Our kids break things. They break things to test the limits of everything because they cannot intuit when to stop, where the breaking point really is. That is an attachment issue. A lack of good enough parenting in the first 33 months of life (starting at conception) creates in a child’s brain the inability to intuit when to put the brakes on: when to stop. So, SNAP, it’s broken. Have you noticed that your child seems surprised every time something is broken? It broke.
Along with the inability to put brakes on is the inability to extrapolate. Extrapolation is an executive function of the pre-frontal cortex. Our attachment challenged children cannot extrapolate one broken thing to another broken thing. Attachment challenged children have a higher level of cortisol (stress hormone) flooding their pre-frontal cortices, thus delaying the development of the executive function. The executive function in the brain is what makes it possible for our children to put two and two together. You probably noticed already that our kids don’t put two and two together very well, thus the need for repetition, repetition, repetition on our parts.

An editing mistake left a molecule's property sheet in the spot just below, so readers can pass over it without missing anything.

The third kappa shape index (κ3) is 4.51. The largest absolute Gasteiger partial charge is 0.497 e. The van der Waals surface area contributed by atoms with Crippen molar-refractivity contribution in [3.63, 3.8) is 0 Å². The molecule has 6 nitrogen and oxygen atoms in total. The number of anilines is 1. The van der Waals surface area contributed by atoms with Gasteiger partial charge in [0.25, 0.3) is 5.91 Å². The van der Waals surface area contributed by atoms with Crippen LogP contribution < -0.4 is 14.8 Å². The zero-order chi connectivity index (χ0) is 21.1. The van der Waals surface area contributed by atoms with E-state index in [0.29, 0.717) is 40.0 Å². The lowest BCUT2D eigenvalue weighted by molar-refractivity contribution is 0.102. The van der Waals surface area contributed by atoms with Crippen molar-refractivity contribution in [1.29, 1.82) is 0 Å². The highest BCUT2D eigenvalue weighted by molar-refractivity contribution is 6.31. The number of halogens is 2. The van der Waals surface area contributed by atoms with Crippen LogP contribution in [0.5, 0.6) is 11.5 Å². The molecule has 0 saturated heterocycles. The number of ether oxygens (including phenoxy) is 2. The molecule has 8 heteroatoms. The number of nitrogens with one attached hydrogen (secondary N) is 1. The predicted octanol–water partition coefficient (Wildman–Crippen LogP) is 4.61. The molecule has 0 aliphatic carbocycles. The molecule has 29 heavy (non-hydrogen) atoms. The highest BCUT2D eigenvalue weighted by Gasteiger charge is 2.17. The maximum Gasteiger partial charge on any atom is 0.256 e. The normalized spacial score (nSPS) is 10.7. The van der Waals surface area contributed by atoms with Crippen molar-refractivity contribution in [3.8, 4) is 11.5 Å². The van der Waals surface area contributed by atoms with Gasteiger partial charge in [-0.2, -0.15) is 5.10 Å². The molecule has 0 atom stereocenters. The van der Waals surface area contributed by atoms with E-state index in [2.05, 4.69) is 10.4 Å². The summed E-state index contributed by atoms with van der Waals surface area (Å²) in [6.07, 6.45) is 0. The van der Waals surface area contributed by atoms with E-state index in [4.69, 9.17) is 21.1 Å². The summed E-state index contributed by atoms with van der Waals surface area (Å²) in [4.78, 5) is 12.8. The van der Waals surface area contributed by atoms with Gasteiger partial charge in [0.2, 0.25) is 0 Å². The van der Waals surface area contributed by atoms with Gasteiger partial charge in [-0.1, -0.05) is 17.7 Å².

They are developmentally delayed. It is important for us parents to understand this. They may look “normal,” but they are not really. Their brains are different. How can we continue to expect age appropriate behavior from a child whose brain is delayed by many, many years?
The 65,000 dollar question is: Will their brains ever change? With help–your safe love, corrective parenting, attachment therapies, neurofeedback, Trauma Therapies, and time–mostly they will…much later than we parents usually expect and desire. Hang in there.
Up your empathy for how in the world it must feel to make the same mistakes over and over and over again and to be in trouble over and over and over again? For me, horrible to the core and angry as hell at those who appeared to be constantly picking on me. I think our kids feel something like that. When I feel empathy, I handle things more gently and lovingly. So will you. That is what our kids need–gentle, consistent parenting. Over and over and over.